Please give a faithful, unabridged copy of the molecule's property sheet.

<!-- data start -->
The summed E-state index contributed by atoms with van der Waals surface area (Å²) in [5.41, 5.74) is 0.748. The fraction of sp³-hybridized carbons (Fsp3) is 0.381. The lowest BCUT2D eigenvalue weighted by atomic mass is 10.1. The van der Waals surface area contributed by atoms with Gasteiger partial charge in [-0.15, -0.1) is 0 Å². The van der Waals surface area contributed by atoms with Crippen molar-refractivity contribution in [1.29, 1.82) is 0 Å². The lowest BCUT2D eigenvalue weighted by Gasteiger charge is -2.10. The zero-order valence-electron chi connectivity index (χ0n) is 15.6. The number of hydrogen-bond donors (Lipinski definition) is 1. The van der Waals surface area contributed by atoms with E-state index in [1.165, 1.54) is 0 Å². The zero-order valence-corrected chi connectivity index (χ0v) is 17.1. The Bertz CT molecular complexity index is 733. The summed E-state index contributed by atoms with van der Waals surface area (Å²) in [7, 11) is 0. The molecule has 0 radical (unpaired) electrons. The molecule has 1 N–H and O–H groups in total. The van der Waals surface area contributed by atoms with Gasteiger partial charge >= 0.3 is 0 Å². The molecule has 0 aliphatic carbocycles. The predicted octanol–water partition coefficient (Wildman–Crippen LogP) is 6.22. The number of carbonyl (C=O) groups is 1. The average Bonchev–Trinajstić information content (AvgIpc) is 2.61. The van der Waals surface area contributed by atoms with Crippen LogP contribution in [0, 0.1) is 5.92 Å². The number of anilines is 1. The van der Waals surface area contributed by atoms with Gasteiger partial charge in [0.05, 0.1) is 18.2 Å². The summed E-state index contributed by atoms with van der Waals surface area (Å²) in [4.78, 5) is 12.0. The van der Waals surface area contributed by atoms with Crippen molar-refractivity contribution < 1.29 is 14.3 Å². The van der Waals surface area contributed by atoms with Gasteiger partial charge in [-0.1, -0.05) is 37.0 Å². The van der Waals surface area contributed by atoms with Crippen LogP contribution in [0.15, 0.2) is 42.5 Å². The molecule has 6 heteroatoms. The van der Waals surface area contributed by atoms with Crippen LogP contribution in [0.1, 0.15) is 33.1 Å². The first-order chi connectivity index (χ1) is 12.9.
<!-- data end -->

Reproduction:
The summed E-state index contributed by atoms with van der Waals surface area (Å²) in [5.41, 5.74) is 0.748. The fraction of sp³-hybridized carbons (Fsp3) is 0.381. The lowest BCUT2D eigenvalue weighted by atomic mass is 10.1. The van der Waals surface area contributed by atoms with Gasteiger partial charge in [-0.15, -0.1) is 0 Å². The van der Waals surface area contributed by atoms with Crippen molar-refractivity contribution in [1.29, 1.82) is 0 Å². The lowest BCUT2D eigenvalue weighted by Gasteiger charge is -2.10. The zero-order valence-electron chi connectivity index (χ0n) is 15.6. The number of hydrogen-bond donors (Lipinski definition) is 1. The van der Waals surface area contributed by atoms with E-state index in [1.165, 1.54) is 0 Å². The zero-order valence-corrected chi connectivity index (χ0v) is 17.1. The Bertz CT molecular complexity index is 733. The summed E-state index contributed by atoms with van der Waals surface area (Å²) in [7, 11) is 0. The molecule has 0 radical (unpaired) electrons. The molecule has 1 N–H and O–H groups in total. The van der Waals surface area contributed by atoms with Gasteiger partial charge >= 0.3 is 0 Å². The molecule has 0 aliphatic carbocycles. The predicted octanol–water partition coefficient (Wildman–Crippen LogP) is 6.22. The number of carbonyl (C=O) groups is 1. The average Bonchev–Trinajstić information content (AvgIpc) is 2.61. The van der Waals surface area contributed by atoms with Crippen LogP contribution in [0, 0.1) is 5.92 Å². The number of anilines is 1. The van der Waals surface area contributed by atoms with Gasteiger partial charge in [0.05, 0.1) is 18.2 Å². The summed E-state index contributed by atoms with van der Waals surface area (Å²) in [4.78, 5) is 12.0. The van der Waals surface area contributed by atoms with Crippen molar-refractivity contribution < 1.29 is 14.3 Å². The van der Waals surface area contributed by atoms with Gasteiger partial charge in [-0.1, -0.05) is 37.0 Å². The van der Waals surface area contributed by atoms with Crippen LogP contribution in [0.15, 0.2) is 42.5 Å². The molecule has 6 heteroatoms. The van der Waals surface area contributed by atoms with Crippen LogP contribution in [0.1, 0.15) is 33.1 Å². The first-order chi connectivity index (χ1) is 12.9.